Interview with Calixto Jiménez

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1)     What was  your childhood like and where did you live?

“My childhood… what I can remember is when I  was 5 years old I lived here in Puerto Rico with my parents. There’s an image that I still remember, it was a small incident. While I was walking with my mother through the town streets, in one of the corners there was a man sitting, eating outside. When I passed near him I saw he had fried sweet plantains. Since I was only 5 years old, I reached out toward the man’s plate and took one of his fried sweet plantains. My mother was embarrassed and she scolded me, but the gentleman was all like ‘No no no, there’s no problem, do you want more?’ Even though my mother still scolded me the gentleman knew how to deal with the situation in a kind way. He showed the warmth of the country people, even more towards a little kid. I still remember that really clearly after such a long time.”

2)     Did you live all your life in Puerto Rico?

“No. Right after I was 5 years old we moved to the United States, where I studied in elementary school.”

3)     Did you stay there?

“No. While I studied there that I can remember, everything was fine, but unexpectedly, like in the 1960’s  my mother died. My maternal grandparents claimed my custody so that I would live with them in the town of Lares, Puerto Rico; a really different place from what I was used to. There were no buildings, nor big schools or any of those things. There were just woods, small roads but really long. I had to walk like 8 kilometers to get to my new school from where I lived with my grandparents.”

4)     How did you adjust yourself to that?

“Well, the change was dramatic and hard. But I was like nine years old when that happened and at that age any child just wants to see and get to know the world around him. Even after that sad situation of losing my mother, I can tell she really helped me with a calm personality that would help me live with my grandparents. There were no other children in the house, and well I was a little mischievous. Where I moved there were a lot of animals. There were chickens, dogs, cats, goats, a lot of different fruits and everything it was like a paradise for me. The only thing was, that at night things were really different. No electricity, meant no TV, no fridge and there were no cartoons! It was a dark world during the night; only  stars, trees and the sound of insects and loneliness all around.”

5)     Did you have any other siblings?

“Yes. When my mother died they all stayed in the States and I was the only one that moved to Puerto Rico with my grandparents. There were other people that claimed them, so after that I was not able to see them again until many years after. I was already an adult when I got to see some of them.”

6)     What and where did you study?

“Right after I got to Puerto Rico with my grandparents I started studying in an elementary school in Lares and then I moved to the Vocational  School in  Mayaguez. I worked at a factory and then I started working for the government as a firefighter. I had the opportunity to study in the UPR, Bayamon Campus  while I worked, which not everyone was allowed to.”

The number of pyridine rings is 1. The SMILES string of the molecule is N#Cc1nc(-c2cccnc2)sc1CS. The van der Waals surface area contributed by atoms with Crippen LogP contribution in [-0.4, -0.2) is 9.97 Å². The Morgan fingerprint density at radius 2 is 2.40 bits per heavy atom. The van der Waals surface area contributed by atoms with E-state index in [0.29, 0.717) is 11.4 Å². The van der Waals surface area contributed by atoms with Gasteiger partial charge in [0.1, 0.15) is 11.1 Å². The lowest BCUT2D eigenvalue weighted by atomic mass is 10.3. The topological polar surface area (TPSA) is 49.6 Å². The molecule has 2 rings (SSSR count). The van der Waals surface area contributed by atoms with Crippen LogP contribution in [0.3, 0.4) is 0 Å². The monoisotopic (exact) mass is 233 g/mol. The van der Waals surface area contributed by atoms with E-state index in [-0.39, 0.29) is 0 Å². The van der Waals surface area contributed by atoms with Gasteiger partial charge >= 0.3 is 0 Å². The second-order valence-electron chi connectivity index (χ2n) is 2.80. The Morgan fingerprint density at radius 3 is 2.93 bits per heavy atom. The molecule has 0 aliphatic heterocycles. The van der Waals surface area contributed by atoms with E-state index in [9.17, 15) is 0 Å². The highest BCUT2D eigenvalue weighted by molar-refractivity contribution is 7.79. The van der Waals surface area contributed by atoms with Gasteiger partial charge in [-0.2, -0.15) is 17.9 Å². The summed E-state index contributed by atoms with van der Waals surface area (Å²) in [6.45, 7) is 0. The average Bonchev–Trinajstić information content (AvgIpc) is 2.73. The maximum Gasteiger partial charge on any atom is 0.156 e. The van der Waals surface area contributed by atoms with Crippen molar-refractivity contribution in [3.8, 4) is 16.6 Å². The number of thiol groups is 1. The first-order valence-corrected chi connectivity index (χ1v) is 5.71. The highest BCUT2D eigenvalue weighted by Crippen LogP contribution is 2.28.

7)     Any experiences that changed your world’s perspective or the way you think?

“Yes there was something that changed it. While I worked I suffered an accident. At that moment I thought that the accident could have cost my life. I was sent to the hospital and the situation was pretty tough but I did learn.”

8)     What exactly happened?

I received  treatment for a while and I learned to value my life. A door from a store fell and hit me in the head and I was unconscious. The door was made of metal and glass so I bled profusely. My hand tendons were hurt. All I know is that when I woke up I was in the hospital all bandaged up. I was approximately 40 years old.”

9)     Did you have a family then?

“Yes. Thank God I had my wife and my oldest son. I was forming my home which brought me a lot of stability after the accident.”

10)  What do you love most about your life right now?

I love and appreciate life. I personally am glad with the decisions I was able to make, which in my opinion have been right, such  as being friends with good people with no bad habits. I actually never rejected the rest but I was really picky with whom I shared with, a group of friends that influenced me to do good things. I’m also happy because of the teachings of my grandparents. Last but not least I feel I have been blessed with my family, my wife and my two children.”

“I like and appreciate this. It’s really good to take some time to listen to what people think and listen  to what they have to tell.”



  1. Janice, i really liked the interview you did to your father. I agree with when you say that there a lots of things that we dont know of our closests family. Sometime we get caught up with work, study, friends,etc. and do not spend much time with them to get to know them better and hear all those valuable experiences that one day will helps us get through life as they have but with our own desitions. I really liked how your dad is so grateful of his family and his desitions in life. It must have been very difficult for him to pass through that accident but as he says, he took refuge in his family, which in life, it is one of the most important things. PS. I am glad to have learm more about your dad because even though i know, i’ve never known much about your family.

    • **i know you


  1. Janice Jiménez Alicea | Esta Vida Boricua - [...] INTERVIEW WITH CALIXTO JIMENEZ Search for: [...]

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